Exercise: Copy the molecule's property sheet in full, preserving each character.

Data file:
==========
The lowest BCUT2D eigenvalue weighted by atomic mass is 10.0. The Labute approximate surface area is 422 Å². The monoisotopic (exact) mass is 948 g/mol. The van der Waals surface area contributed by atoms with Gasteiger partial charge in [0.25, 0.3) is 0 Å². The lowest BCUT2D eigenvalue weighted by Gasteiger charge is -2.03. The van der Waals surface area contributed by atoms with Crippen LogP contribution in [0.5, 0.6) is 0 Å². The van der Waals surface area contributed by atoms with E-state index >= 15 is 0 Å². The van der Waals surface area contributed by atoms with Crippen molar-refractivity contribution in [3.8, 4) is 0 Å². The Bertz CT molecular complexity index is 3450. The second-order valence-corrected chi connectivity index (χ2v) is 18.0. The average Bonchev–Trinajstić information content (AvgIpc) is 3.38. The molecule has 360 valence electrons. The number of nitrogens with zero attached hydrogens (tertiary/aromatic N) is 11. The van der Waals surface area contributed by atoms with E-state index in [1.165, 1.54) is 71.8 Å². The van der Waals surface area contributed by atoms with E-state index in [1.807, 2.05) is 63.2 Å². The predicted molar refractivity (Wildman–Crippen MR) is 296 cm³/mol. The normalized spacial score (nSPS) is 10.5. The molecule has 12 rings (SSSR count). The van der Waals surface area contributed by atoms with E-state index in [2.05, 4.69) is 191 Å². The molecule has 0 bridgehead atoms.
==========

The lowest BCUT2D eigenvalue weighted by atomic mass is 10.0. The Labute approximate surface area is 422 Å². The monoisotopic (exact) mass is 948 g/mol. The van der Waals surface area contributed by atoms with Gasteiger partial charge in [0.25, 0.3) is 0 Å². The lowest BCUT2D eigenvalue weighted by Gasteiger charge is -2.03. The van der Waals surface area contributed by atoms with Crippen LogP contribution in [0.5, 0.6) is 0 Å². The van der Waals surface area contributed by atoms with E-state index >= 15 is 0 Å². The van der Waals surface area contributed by atoms with Crippen molar-refractivity contribution in [3.8, 4) is 0 Å². The Bertz CT molecular complexity index is 3450. The second-order valence-corrected chi connectivity index (χ2v) is 18.0. The average Bonchev–Trinajstić information content (AvgIpc) is 3.38. The molecule has 360 valence electrons. The number of nitrogens with zero attached hydrogens (tertiary/aromatic N) is 11. The van der Waals surface area contributed by atoms with E-state index in [1.165, 1.54) is 71.8 Å². The van der Waals surface area contributed by atoms with E-state index in [1.807, 2.05) is 63.2 Å². The predicted molar refractivity (Wildman–Crippen MR) is 296 cm³/mol. The normalized spacial score (nSPS) is 10.5. The molecule has 12 rings (SSSR count). The van der Waals surface area contributed by atoms with E-state index in [2.05, 4.69) is 191 Å². The molecule has 0 bridgehead atoms.